I’d like to think that each one learned a little something about the writing and editing process. But what they don’t know is how much I learned from them—especially when it comes to managing.
Here are seven ways you can help your interns have a successful internship at your company:
Remember what it’s like being an intern. Do you recall your worst interning experience? Think about what made it so awful—and don’t inflict the same amount of pain on the next generation. Then again, if you’ve only had positive interning experiences, you should think about what made your internship(s) special and see if you can do the same for someone else. Lead them in the right direction. Interns can’t read your mind—and you shouldn’t expect them (or anybody else) to do so, either. When you give them a task, tell them what to expect. But give them enough room to find the answers on their own. If they need help, they’ll ask you.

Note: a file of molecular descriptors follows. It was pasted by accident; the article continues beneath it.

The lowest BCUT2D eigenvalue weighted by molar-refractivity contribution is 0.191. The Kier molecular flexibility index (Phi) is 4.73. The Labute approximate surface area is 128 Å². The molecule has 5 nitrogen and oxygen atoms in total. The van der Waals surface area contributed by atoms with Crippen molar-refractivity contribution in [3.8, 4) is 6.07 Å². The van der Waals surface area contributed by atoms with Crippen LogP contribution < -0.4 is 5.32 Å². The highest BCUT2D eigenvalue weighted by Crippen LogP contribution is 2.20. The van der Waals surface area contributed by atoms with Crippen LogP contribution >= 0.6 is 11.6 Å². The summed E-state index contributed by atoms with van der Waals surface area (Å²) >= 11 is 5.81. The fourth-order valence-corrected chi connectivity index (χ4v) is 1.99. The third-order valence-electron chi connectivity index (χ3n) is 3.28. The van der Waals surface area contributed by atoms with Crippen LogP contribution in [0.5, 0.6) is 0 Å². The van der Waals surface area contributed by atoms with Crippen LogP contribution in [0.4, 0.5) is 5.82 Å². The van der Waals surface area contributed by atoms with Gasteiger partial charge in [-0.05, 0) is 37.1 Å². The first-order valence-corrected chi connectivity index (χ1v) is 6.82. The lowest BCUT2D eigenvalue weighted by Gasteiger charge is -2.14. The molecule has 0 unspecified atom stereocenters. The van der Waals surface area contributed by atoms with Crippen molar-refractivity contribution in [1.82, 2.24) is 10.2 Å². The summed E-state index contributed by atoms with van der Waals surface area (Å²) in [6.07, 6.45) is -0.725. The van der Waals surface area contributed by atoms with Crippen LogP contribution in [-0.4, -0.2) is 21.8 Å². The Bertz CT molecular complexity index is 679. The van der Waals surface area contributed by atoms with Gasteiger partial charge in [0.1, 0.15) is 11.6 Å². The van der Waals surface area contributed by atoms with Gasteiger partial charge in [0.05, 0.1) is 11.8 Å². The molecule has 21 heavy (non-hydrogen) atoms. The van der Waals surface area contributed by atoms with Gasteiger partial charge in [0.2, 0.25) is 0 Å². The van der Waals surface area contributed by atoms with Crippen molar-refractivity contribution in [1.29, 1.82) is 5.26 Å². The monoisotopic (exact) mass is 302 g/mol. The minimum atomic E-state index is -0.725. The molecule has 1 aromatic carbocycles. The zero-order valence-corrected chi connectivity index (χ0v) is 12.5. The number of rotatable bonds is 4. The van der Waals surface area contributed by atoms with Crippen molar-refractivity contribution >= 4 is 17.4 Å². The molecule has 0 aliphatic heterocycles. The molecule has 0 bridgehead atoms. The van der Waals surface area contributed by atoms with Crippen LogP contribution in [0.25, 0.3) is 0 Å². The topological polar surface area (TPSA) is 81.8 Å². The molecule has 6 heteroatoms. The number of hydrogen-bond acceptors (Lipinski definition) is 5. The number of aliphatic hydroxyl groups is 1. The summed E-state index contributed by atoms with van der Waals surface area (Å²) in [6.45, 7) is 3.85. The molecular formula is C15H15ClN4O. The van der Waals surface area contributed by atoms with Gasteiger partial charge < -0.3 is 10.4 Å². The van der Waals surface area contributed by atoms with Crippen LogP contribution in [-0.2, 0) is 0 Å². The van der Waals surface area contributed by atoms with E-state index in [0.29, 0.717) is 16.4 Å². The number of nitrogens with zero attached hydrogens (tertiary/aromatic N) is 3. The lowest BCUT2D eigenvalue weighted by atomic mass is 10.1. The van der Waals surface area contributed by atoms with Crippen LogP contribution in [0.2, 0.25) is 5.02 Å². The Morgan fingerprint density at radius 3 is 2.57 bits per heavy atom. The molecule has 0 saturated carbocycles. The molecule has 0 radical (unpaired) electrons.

Give interns something tangible to work on. Beyond pay (or college credit), you need to figure out how to make the intern experience worth it for them. Make sure you are giving them assignments that can improve their résumés. You don’t want one of their bullet points to be, “Delivered gourmet cups of coffee to the editorial staff on a daily basis.”